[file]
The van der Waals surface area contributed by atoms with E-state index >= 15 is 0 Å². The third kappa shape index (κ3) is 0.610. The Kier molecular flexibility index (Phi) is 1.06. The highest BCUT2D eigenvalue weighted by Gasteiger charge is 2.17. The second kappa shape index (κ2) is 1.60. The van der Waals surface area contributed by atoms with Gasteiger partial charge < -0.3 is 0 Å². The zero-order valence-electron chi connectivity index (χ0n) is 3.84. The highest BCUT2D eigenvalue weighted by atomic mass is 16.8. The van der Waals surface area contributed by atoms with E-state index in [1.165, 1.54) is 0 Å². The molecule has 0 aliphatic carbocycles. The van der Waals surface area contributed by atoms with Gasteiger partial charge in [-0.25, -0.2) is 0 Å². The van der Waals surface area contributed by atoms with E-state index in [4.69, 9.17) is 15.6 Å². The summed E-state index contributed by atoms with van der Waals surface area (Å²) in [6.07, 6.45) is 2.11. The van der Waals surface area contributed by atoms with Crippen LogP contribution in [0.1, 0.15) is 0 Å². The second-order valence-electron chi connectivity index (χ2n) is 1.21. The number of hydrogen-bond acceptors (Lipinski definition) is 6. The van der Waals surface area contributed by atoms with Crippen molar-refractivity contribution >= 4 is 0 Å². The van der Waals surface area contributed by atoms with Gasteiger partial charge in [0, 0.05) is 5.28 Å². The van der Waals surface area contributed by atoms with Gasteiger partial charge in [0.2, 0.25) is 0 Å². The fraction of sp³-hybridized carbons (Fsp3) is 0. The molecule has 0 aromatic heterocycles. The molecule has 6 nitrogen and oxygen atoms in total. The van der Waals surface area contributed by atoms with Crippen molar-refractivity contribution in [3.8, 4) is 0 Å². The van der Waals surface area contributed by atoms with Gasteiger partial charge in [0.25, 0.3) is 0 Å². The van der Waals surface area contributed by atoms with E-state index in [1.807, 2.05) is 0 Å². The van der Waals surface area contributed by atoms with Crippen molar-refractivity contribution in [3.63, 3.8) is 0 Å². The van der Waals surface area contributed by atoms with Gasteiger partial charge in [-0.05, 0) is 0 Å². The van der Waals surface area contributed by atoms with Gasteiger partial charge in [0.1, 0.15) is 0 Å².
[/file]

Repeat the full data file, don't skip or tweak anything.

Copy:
The van der Waals surface area contributed by atoms with E-state index >= 15 is 0 Å². The third kappa shape index (κ3) is 0.610. The Kier molecular flexibility index (Phi) is 1.06. The highest BCUT2D eigenvalue weighted by Gasteiger charge is 2.17. The second kappa shape index (κ2) is 1.60. The van der Waals surface area contributed by atoms with Gasteiger partial charge < -0.3 is 0 Å². The zero-order valence-electron chi connectivity index (χ0n) is 3.84. The highest BCUT2D eigenvalue weighted by atomic mass is 16.8. The van der Waals surface area contributed by atoms with E-state index in [1.165, 1.54) is 0 Å². The molecule has 0 aliphatic carbocycles. The van der Waals surface area contributed by atoms with Gasteiger partial charge in [-0.25, -0.2) is 0 Å². The van der Waals surface area contributed by atoms with E-state index in [4.69, 9.17) is 15.6 Å². The summed E-state index contributed by atoms with van der Waals surface area (Å²) in [6.07, 6.45) is 2.11. The van der Waals surface area contributed by atoms with Crippen LogP contribution in [0.1, 0.15) is 0 Å². The second-order valence-electron chi connectivity index (χ2n) is 1.21. The number of hydrogen-bond acceptors (Lipinski definition) is 6. The van der Waals surface area contributed by atoms with Crippen molar-refractivity contribution >= 4 is 0 Å². The van der Waals surface area contributed by atoms with Gasteiger partial charge in [0, 0.05) is 5.28 Å². The van der Waals surface area contributed by atoms with Gasteiger partial charge in [0.2, 0.25) is 0 Å². The fraction of sp³-hybridized carbons (Fsp3) is 0. The molecule has 0 aromatic heterocycles. The molecule has 6 nitrogen and oxygen atoms in total. The van der Waals surface area contributed by atoms with Crippen molar-refractivity contribution in [3.8, 4) is 0 Å². The van der Waals surface area contributed by atoms with Gasteiger partial charge in [0.25, 0.3) is 0 Å². The van der Waals surface area contributed by atoms with E-state index in [1.807, 2.05) is 0 Å². The van der Waals surface area contributed by atoms with Crippen molar-refractivity contribution in [3.63, 3.8) is 0 Å². The van der Waals surface area contributed by atoms with Gasteiger partial charge in [-0.05, 0) is 0 Å². The van der Waals surface area contributed by atoms with Gasteiger partial charge in [0.1, 0.15) is 0 Å².